This season has been a disaster so far for Milan. They won an easy Champions League group with ease, but they are currently sitting in tenth place in Serie A, their lowest position for years, and are without a home win in the league all season. There have been persistent rumours about Ronaldo’s fitness and their failings on the pitch have been magnified by Inter having won the last two Serie A titles and being five points clear again this season. It’s not an overstatement to say that winning the FIFA Club World Cup would be papering over the cracks of what has been a poor season for them so far.
After my hagiography about them last night, Boca Juniors made a dog’s dinner of beating Etoile Sportive De Sahel. You can see brief highlights here.
Ian began writing Twohundredpercent in May 2006. He lives in Brighton. He has also written for, amongst others, Pitch Invasion, FC Business Magazine, The Score, When Saturday Comes, Stand Against Modern Football and The Football Supporter. Ian was the first winner of the Socrates Award For Not Being Dead Yet at the 2010 NOPA awards for football bloggers.
A number of my Interista mates take great pleasure in noting that Mee-lan cannot pronounce their name correctly in English or Italian.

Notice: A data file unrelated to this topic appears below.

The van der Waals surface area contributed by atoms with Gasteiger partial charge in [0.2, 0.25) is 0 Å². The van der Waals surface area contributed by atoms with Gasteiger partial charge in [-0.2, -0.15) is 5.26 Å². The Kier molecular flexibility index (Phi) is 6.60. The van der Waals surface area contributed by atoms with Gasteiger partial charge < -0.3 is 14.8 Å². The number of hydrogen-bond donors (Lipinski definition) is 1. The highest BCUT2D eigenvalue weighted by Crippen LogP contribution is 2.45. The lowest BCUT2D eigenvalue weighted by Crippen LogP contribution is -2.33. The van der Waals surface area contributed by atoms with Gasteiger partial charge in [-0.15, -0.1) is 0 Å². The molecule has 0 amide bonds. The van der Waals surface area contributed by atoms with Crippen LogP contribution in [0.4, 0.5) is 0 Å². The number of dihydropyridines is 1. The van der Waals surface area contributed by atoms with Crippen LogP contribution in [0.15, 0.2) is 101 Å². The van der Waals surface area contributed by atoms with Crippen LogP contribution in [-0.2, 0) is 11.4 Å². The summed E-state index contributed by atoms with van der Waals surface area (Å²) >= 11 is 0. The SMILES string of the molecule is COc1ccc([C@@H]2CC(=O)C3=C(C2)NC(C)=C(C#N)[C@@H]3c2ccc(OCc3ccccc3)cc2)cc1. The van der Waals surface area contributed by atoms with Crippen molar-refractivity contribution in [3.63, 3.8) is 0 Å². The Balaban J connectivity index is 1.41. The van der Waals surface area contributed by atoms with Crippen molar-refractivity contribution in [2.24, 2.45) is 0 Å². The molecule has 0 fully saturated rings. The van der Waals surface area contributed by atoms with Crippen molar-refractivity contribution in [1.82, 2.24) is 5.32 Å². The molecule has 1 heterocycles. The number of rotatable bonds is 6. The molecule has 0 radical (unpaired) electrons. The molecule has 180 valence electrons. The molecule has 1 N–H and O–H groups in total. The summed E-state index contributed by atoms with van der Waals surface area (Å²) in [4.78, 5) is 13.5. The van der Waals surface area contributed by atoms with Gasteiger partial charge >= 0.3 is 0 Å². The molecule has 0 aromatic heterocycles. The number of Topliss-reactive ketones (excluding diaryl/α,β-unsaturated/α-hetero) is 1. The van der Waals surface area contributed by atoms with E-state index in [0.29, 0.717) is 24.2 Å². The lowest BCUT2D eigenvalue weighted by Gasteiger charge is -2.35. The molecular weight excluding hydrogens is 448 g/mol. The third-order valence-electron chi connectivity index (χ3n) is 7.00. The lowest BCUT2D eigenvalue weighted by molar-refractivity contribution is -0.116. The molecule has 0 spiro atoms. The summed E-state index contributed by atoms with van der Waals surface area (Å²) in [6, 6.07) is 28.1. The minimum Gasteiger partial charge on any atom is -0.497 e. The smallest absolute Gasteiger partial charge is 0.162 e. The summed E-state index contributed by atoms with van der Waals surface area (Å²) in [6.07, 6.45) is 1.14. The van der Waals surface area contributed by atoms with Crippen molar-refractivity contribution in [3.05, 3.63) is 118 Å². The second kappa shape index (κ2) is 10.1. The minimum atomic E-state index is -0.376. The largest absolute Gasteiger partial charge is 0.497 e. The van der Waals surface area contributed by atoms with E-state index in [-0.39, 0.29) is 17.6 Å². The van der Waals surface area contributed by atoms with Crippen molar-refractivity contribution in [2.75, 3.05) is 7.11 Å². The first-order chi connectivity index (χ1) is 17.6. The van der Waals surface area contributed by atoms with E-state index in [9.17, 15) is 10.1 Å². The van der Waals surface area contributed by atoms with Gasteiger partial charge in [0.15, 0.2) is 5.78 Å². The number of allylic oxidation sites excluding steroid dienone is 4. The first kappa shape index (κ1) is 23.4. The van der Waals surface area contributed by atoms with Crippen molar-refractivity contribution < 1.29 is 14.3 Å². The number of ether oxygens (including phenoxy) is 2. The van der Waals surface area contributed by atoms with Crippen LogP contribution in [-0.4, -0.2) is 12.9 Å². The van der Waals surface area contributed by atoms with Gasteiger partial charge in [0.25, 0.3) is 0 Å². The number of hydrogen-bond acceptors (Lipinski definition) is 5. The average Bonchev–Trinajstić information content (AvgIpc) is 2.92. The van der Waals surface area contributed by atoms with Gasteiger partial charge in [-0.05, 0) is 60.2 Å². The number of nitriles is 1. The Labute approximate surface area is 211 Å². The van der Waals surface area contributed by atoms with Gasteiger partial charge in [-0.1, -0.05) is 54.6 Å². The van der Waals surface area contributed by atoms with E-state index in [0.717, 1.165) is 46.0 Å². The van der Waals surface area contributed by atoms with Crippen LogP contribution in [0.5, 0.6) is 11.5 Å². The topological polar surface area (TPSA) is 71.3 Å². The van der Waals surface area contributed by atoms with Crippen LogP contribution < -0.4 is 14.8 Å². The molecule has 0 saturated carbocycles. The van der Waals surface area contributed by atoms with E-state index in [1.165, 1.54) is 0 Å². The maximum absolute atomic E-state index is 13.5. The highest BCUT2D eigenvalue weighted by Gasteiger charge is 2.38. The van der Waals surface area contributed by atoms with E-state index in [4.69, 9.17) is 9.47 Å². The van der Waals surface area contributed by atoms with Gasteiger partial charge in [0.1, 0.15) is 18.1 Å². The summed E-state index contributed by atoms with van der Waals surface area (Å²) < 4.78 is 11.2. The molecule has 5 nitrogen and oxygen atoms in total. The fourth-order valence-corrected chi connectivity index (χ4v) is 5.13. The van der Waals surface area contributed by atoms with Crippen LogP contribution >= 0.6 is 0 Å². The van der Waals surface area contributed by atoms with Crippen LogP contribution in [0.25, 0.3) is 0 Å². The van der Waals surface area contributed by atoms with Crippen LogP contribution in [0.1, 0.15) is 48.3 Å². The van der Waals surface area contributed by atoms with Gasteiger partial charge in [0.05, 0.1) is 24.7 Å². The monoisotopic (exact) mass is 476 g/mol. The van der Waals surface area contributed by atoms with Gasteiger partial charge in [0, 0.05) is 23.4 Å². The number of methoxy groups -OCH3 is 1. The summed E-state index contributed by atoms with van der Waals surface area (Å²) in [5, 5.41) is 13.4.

The point about Inter-Milan is a good one though. In the same way, there is no such club as Glasgow Celtic, Glasgow Rangers, Sporting Lisbon or Deportivo la Coruna. The equivalent would be Liverpool Everton or London Arsenal.
The pronunciation of Milan with the extended i is the italianisation of an english word for an italian place.
My Italian is very limited, but as a rule of thumb the emphasis on any word in Italian (that doesn’t have an accent) is on the penultimate syllable. So for Milano the emphasis is on the a but for Milan it shifts to the i.
Amaze your mates down the pub with that.
German television used to regularly refer to Arsenal London.
And sp3ktor’s theory is interesting, but I live in Milano and all of the Interisti I was referring to are native speakers.
Yes, seen Arsenal refered to thus in the days when you could flick through the foreign channels on cable to catch your team playing in the Cup Winners Cup – before the days of homogenous UEFA coverage.
… can I also add into the mix PSV Eindhoven.
As far as Milan goes, I use the english pronunciation – the extended i is an affectation too far (yes Richardson, I looking at you!)
PSV is more justified, as the Dutch name of the club is “Eindhovense Voetbalvereniging PSV” or “PSV Football Club of Eindhoven”
*end super pedant*
It is certainly an affectation, but I find the “Mee-lan” pronunciation a useful way to distinguish between the club and city when speaking English. I might not do that if I liked them more. The one thing that drives me (and everyone else here) up the wall, though, is people who call them “AC”.